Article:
California is on track to remove any reason for its public university students to take out student loans.
Known as Middle Class Scholarship 2.0, the “debt-free” program is slated to receive its first infusion of money this summer: a cool $632 million that lawmakers and Gov. Gavin Newsom promised in last year’s state budget that they said they’d fund this year.
If that money appears in the state’s budget this June, an anticipated 246,000 California State University students and 114,000 University of California students will receive this aid to help finance their educations starting this fall. Students at other California campuses, including community colleges, are ineligible.
The money will have an immediate impact on low- and middle-class students whose families generally earn less than $201,000. The exact amounts students receive will vary, but grants will range between $1,000 and just over $3,000 on average in the program’s first phase. Students in higher-income households will typically get the larger amounts to make up for the lack of aid they receive from other state and federal grants.
The awards reflect a portion of what students would get if lawmakers funded the whole $2.6 billion price tag. By committing $632 million this fall, the state is funding 24% of the program’s total cost, so each eligible student would receive 24% of the total amount they’d get were the scholarship fully funded.
Even at partial funding, those added dollars will likely lower student debt loads if lawmakers actually fund and maintain the program. Across the UC and CSU, students who borrowed federal loans and graduated in 2019-20 typically took out about $15,000, according to a CalMatters analysis of federal data. (Some students may also take out private loans or have their parents secure federal loans.)
Last year, lawmakers hailed the budget deal to fund the downpayment this year as something that will “ultimately eliminate the de facto requirement for lower- and middle-income students to rely on student loans to attend CSU and UC.”
There is no schedule for when lawmakers will fully fund the scholarship.
“It will still fall short of … creating a real viable path to a debt-free, quality public degree in California,” said Jessica Thompson, vice president at the California policy group The Institute for College Access & Success.
Competing financial aid overhaul programs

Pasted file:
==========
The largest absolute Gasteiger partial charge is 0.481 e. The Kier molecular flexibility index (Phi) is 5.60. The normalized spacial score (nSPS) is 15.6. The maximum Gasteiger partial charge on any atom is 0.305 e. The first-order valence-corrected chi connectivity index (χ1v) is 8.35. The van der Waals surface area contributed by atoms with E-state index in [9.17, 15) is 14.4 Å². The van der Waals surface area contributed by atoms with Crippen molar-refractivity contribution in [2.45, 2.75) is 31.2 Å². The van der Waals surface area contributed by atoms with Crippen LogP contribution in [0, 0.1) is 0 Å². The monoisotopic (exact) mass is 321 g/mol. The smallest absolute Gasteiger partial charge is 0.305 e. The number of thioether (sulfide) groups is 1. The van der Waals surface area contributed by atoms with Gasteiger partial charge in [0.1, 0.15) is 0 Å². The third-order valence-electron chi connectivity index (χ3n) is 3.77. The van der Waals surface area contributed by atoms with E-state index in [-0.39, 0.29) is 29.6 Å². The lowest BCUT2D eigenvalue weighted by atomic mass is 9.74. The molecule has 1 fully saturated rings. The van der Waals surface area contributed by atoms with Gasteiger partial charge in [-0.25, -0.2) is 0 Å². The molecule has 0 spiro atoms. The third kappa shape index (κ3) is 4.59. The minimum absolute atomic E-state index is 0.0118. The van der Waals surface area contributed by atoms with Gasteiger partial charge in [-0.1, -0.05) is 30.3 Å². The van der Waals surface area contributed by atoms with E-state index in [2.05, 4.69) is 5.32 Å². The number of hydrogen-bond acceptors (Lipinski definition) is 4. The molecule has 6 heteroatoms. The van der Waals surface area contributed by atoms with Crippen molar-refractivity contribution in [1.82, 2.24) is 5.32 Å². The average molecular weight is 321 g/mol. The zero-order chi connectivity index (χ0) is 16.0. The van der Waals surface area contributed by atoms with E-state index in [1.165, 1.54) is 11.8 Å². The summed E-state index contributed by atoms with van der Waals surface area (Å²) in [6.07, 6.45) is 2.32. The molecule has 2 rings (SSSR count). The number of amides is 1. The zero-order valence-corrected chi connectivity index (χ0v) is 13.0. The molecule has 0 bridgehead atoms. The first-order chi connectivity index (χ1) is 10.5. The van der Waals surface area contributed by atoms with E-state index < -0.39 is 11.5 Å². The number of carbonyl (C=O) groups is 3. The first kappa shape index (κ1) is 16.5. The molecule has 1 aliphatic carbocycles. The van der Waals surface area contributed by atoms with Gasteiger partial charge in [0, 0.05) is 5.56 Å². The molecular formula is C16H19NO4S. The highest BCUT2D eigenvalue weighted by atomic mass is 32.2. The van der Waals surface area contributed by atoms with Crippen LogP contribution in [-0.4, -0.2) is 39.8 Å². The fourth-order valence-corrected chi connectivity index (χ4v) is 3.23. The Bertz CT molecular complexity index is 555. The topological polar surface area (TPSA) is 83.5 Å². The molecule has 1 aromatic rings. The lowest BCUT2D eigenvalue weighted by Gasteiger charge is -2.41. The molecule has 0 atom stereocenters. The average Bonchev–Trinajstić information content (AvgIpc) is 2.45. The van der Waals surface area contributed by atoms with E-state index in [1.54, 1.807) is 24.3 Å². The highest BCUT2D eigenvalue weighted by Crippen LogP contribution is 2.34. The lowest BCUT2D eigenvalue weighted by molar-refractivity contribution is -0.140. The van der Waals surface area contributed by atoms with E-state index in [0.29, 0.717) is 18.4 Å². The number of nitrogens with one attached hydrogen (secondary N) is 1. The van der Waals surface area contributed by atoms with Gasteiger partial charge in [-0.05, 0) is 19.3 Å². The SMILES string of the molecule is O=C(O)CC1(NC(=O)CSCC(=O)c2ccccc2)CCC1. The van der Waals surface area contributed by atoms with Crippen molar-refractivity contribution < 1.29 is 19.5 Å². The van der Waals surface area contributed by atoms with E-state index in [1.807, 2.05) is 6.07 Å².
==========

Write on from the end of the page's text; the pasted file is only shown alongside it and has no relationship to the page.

While that first wave of money is likely a sure thing, it is still unclear whether the state will also expand its vaunted Cal Grant program to another 150,000 students as some lawmakers are currently seeking.
The decisions facing the Legislature and Newsom come down to somewhat competing but ultimately complementary visions of funding financial aid in California.
With the enhanced Middle Class Scholarship, which builds on an existing program, many students will definitely get something.
Expanding the Cal Grant program means another roughly 36,000 students would get their tuition fully covered at the UC and Cal States. An additional 109,000 community college students would receive non-tuition grants of $1,648, plus free tuition if they transfer to a UC or Cal State.
Several thousand students at private colleges would also get awards. The expansion, which would be made possible under Assembly Bill 1746, would effectively remove all the eligibility barriers that advocates say have plagued the Cal Grant, the state’s chief financial aid vehicle. Roughly half a million students receive the Cal Grant already.
But those extra students result in new annual Cal Grant costs that rival the price tag for the Middle Class Scholarship overhaul.
The Cal Grant expansion will cost anywhere from $250 million to $350 million for the tuition waivers and community college student grants. Then there’s another $130 million to $150 million to fund the $6,000 supplemental grant that parents who are students receive if they’re already Cal Grant recipients, among other add-ons, for a potential total of $380 million to $500 million or more.
Lawmakers of the Higher Education Committee unanimously approved the bill on Tuesday. About 40 students and advocates spoke in support of the bill by phone and in person, but it still faces a long road legislatively and in the state’s budget process.